Neoliberalism and language shift: the Great Recession and the sociolinguistic vitality of Ireland's Gaeltacht, 2008-18
Kelly, Benjamin Edward Joseph
Ó Ceallaigh, Ben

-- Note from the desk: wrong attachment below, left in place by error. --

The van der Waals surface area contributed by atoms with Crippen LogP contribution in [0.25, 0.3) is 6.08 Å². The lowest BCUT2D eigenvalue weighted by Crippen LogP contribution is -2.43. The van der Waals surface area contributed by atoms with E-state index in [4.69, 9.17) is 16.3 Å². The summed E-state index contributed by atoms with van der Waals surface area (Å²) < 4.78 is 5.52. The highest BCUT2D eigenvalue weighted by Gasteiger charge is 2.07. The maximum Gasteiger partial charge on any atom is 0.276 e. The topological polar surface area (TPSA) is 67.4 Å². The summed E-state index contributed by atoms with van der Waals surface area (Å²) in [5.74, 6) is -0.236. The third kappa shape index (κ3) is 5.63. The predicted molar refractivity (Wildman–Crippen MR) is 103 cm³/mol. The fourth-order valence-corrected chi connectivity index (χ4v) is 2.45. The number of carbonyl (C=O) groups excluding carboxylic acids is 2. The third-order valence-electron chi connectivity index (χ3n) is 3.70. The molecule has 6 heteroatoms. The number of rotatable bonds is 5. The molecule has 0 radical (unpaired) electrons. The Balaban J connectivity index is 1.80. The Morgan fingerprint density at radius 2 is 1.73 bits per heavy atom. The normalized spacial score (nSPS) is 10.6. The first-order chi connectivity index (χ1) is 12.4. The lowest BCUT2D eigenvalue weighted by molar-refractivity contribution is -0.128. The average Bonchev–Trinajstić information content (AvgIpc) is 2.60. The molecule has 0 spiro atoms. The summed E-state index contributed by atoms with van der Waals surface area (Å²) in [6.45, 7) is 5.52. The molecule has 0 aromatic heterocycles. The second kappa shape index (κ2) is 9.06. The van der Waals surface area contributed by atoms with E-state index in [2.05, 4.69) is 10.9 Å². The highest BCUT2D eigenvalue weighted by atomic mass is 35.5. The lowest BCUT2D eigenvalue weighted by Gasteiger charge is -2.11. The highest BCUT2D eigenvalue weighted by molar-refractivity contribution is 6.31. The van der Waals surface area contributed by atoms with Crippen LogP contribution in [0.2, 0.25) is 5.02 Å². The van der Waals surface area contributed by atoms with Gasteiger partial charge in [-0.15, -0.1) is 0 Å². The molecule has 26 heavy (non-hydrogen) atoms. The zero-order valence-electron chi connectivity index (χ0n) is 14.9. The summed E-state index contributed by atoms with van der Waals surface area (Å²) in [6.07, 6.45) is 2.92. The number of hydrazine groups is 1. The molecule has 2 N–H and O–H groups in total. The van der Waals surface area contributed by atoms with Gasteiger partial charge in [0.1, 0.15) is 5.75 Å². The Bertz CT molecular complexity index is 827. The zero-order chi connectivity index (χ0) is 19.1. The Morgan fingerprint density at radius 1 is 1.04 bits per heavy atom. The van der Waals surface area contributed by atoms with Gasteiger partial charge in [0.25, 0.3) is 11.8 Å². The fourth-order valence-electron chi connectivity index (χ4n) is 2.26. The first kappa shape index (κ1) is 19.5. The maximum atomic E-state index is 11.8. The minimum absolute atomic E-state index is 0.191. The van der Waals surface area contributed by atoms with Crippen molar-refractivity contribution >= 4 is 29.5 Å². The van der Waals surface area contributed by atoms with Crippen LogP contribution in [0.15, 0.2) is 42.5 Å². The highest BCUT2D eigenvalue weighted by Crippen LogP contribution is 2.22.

The tendency of macro-level economic forces to drive language shift is frequently referred to in scholarship on language planning and policy (LPP). Despite this, there has, to date, been very little research that attempts to systematically explain how economic change contributes to language minoritisation. This thesis takes steps towards addressing this deficit by examining the effects of the “Great Recession” which began in 2008 on the vitality of the Irish language in those peripheral communities where it remains a vernacular, collectively known as the “Gaeltacht”. Although the first official language of the Republic of Ireland, Irish was in a severely threatened state in the Gaeltacht even before 2008, and this work demonstrates how the Great Recession served to significantly exacerbate what was an already challenging situation. The decade following 2008 saw a rapid intensification of neoliberal policy measures both in Ireland and elsewhere. Given the international dominance of neoliberalism, this period thus offers a valuable opportunity to examine how neoliberal policies can negatively impact LPP initiatives. Drawing on concepts which are well established in the wider field of public policy studies, but not yet prominent in the more specialised area of LPP, the neoliberalisation of Irishlanguage policy between 2008-18 is charted, as are the disproportionately severe budgetary cutbacks received by institutions serving to promote the vitality of the Gaeltacht. It is argued that neoliberalism’s inherent antipathy towards social planning and redistributive economic policies meant that measures to support the Gaeltacht were inevitably hit particularly hard in an era of austerity. The findings of ethnographic research conducted in some of the strongest remaining Gaeltacht communities in Galway and Donegal in the mid- and north-west of the country are also presented. These illustrate some of the micro-level consequences of the macro-level language policy reforms that took place in the wake of the crash, as well as many of the broader consequences of the recession for these communities, particularly with regard to their effects on the sociolinguistic vitality of Irish. Labour market transformations, drastically increased out-migration and the dismantling of important community institutions are documented, along with other related developments. This study thereby demonstrates some of the key ways in which the peaks and troughs experienced by Ireland’s economy – which itself is one of the most neoliberal in the world – have contributed to the weakening of the Irish language in its core communities in recent years. In doing so it adds empirical weight to the assertions on the centrality of economic change to language loss that are so commonplace in LPP literature and highlights some of the fundamental tensions between neoliberalism and language revitalisation policy.
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